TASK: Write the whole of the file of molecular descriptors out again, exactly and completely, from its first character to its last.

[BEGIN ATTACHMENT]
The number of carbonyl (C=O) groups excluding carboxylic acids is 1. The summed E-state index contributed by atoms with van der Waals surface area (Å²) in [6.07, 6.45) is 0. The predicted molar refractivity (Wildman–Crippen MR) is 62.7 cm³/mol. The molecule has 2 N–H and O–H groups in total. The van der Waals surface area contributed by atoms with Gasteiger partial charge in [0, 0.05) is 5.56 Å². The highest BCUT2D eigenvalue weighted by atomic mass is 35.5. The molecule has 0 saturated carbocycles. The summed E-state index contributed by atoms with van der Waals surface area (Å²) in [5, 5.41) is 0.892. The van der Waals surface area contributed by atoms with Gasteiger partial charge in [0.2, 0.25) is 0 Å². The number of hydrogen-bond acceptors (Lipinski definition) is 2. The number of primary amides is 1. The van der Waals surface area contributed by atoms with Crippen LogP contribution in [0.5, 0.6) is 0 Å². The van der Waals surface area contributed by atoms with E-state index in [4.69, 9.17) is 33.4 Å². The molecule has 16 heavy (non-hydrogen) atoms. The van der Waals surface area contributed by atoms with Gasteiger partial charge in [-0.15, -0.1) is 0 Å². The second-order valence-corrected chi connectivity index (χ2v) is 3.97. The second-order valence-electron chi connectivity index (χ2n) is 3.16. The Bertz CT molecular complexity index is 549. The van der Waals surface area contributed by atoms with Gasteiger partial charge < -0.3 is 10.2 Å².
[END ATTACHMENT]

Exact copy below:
The number of carbonyl (C=O) groups excluding carboxylic acids is 1. The summed E-state index contributed by atoms with van der Waals surface area (Å²) in [6.07, 6.45) is 0. The predicted molar refractivity (Wildman–Crippen MR) is 62.7 cm³/mol. The molecule has 2 N–H and O–H groups in total. The van der Waals surface area contributed by atoms with Gasteiger partial charge in [0, 0.05) is 5.56 Å². The highest BCUT2D eigenvalue weighted by atomic mass is 35.5. The molecule has 0 saturated carbocycles. The summed E-state index contributed by atoms with van der Waals surface area (Å²) in [5, 5.41) is 0.892. The van der Waals surface area contributed by atoms with Gasteiger partial charge in [0.2, 0.25) is 0 Å². The number of hydrogen-bond acceptors (Lipinski definition) is 2. The number of primary amides is 1. The van der Waals surface area contributed by atoms with Crippen LogP contribution in [0.5, 0.6) is 0 Å². The van der Waals surface area contributed by atoms with E-state index in [4.69, 9.17) is 33.4 Å². The molecule has 16 heavy (non-hydrogen) atoms. The van der Waals surface area contributed by atoms with Gasteiger partial charge in [-0.15, -0.1) is 0 Å². The second-order valence-corrected chi connectivity index (χ2v) is 3.97. The second-order valence-electron chi connectivity index (χ2n) is 3.16. The Bertz CT molecular complexity index is 549. The van der Waals surface area contributed by atoms with Gasteiger partial charge < -0.3 is 10.2 Å².